The welfare claimants battling to alter stereotypes
Amazing video shows Nasa 'flame extinguishment experiment' in action

Fireballs in space

Amazing video shows Nasa's 'flame extinguishment experiment' in action
A Bible for billionaires

A Bible for billionaires

Find out why America's richest men are reading John Brookes
Paranoid parenting is on the rise - and our children are suffering because of it

Paranoid parenting is on the rise

And our children are suffering because of it
For sale: Island where the Magna Carta was sealed

Magna Carta Island goes on sale

Yours for a cool £4m
Phone hacking scandal special report: The slide into crime at the 'News of the World'

The hacker's tale: the slide into crime at the 'News of the World'

Glenn Mulcaire was jailed for six months for intercepting phone messages. James Hanning tells his story in a new book. This is an extract
We flinch, but there are degrees of paedophilia

We flinch, but there are degrees of paedophilia

Child abusers are not all the same, yet the idea of treating them differently in relation to the severity of their crimes has somehow become controversial
The truth about conspiracy theories is that some require considering

The truth about conspiracy theories is that some require considering

For instance, did Isis kill the Israeli teenagers to trigger a war, asks Patrick Cockburn
Alistair Carmichael: 'The UK as a whole is greater than the sum of its parts'

Alistair Carmichael: 'The UK as a whole is greater than the sum of its parts'

Meet the man who doesn't want to go down in history as the country's last Scottish Secretary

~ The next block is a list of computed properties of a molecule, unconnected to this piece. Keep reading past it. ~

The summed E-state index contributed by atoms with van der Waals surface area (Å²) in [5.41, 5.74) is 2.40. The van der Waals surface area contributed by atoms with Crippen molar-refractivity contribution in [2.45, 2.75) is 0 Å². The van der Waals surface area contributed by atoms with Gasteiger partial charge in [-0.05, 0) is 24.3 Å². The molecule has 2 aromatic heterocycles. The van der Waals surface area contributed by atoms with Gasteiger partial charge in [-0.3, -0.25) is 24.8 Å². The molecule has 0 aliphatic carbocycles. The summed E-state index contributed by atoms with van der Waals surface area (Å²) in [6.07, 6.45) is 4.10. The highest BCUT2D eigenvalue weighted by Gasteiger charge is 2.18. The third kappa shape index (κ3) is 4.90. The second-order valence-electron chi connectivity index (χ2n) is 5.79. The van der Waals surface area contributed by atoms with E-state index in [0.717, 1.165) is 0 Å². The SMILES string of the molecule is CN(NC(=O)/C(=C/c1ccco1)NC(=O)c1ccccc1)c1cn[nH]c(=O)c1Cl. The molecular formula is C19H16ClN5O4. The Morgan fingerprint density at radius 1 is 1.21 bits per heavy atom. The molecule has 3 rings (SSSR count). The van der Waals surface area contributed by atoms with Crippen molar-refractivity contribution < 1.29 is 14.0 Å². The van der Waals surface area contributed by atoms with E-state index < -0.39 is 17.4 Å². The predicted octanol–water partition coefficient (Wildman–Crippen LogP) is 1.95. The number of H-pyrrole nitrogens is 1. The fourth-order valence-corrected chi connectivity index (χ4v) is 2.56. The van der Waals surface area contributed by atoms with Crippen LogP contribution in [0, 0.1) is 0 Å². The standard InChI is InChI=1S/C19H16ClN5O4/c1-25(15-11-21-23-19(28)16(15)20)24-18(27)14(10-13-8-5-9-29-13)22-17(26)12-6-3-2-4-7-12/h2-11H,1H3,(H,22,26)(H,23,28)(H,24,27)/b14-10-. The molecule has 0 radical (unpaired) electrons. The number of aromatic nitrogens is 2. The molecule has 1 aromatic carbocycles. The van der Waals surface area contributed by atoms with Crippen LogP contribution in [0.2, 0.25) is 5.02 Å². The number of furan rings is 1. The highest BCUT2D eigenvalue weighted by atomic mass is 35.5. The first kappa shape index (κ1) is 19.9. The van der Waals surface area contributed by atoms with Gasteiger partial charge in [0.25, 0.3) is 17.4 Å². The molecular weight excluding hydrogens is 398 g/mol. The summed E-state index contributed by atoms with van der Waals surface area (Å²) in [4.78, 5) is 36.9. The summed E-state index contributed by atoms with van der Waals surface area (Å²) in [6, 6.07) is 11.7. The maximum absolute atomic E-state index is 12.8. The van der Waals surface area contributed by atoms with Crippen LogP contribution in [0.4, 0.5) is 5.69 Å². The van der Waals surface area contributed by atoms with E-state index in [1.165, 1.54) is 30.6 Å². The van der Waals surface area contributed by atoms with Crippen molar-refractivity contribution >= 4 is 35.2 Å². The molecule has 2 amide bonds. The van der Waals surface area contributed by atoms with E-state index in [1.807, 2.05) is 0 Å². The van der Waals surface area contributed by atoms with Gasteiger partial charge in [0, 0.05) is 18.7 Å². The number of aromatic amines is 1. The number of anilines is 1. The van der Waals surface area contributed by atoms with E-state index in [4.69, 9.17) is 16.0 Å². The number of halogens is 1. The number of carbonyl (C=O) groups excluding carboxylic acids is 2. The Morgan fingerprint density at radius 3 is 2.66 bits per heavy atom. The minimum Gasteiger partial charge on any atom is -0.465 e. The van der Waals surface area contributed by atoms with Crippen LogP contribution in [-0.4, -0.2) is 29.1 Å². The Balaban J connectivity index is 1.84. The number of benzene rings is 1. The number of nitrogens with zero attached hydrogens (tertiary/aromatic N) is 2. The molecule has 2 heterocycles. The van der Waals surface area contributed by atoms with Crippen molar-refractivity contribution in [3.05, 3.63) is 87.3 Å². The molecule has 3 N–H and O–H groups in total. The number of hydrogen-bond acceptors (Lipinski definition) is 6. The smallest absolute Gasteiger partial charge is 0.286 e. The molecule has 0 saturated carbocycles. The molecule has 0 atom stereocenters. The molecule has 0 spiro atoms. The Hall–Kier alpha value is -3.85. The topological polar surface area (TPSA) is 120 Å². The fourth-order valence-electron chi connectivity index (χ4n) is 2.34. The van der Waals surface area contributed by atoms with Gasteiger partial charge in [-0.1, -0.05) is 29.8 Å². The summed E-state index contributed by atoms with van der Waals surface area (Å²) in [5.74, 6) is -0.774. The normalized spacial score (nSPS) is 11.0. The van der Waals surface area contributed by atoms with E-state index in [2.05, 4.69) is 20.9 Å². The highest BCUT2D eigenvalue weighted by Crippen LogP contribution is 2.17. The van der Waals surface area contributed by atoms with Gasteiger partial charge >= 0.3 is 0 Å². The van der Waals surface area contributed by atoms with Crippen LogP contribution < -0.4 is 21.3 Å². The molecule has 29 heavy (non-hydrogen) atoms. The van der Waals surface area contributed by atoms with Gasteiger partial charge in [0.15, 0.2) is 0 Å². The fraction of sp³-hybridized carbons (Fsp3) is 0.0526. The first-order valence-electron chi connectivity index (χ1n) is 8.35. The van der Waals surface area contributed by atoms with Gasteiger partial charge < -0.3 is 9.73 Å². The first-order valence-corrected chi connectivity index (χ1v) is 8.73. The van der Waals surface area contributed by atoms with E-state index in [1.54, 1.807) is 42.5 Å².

Legoland Windsor's master model-makers reveal the tricks of their trade (including how to stop the kids wrecking your Eiffel Tower)

Meet the people who play with Lego for a living

They are the master builders: Lego's crack team of model-makers, who have just glued down the last of 650,000 bricks as they recreate Paris in Windsor. Susie Mesure goes behind the scenes
The 20 best days out for the summer holidays: From Spitfires to summer ferry sailings

20 best days out for the summer holidays

From summer ferry sailings in Tyne and Wear and adventure days at Bear Grylls Survival Academy to Spitfires at the Imperial War Museum Duxford and bog-snorkelling at the World Alternative Games...
Open-air theatres: If all the world is a stage, then everyone gets in on the act

All the wood’s a stage

Open-air productions are the cue for better box-office receipts, new audiences, more interesting artistic challenges – and a picnic
Rand Paul is a Republican with an eye on the world

Rupert Cornwell: A Republican with an eye on the world

Rand Paul is laying out his presidential stall by taking on his party's disastrous record on foreign policy
Self-preservation society: Pickles are moving from the side of your plate to become the star dish

Self-preservation society

Pickles are moving from the side of your plate to become the star dish
Generation gap opens a career sinkhole

Britons live ever longer, but still society persists in glorifying youth

We are living longer but considered 'past it' younger, the reshuffle suggests. There may be trouble ahead, says DJ Taylor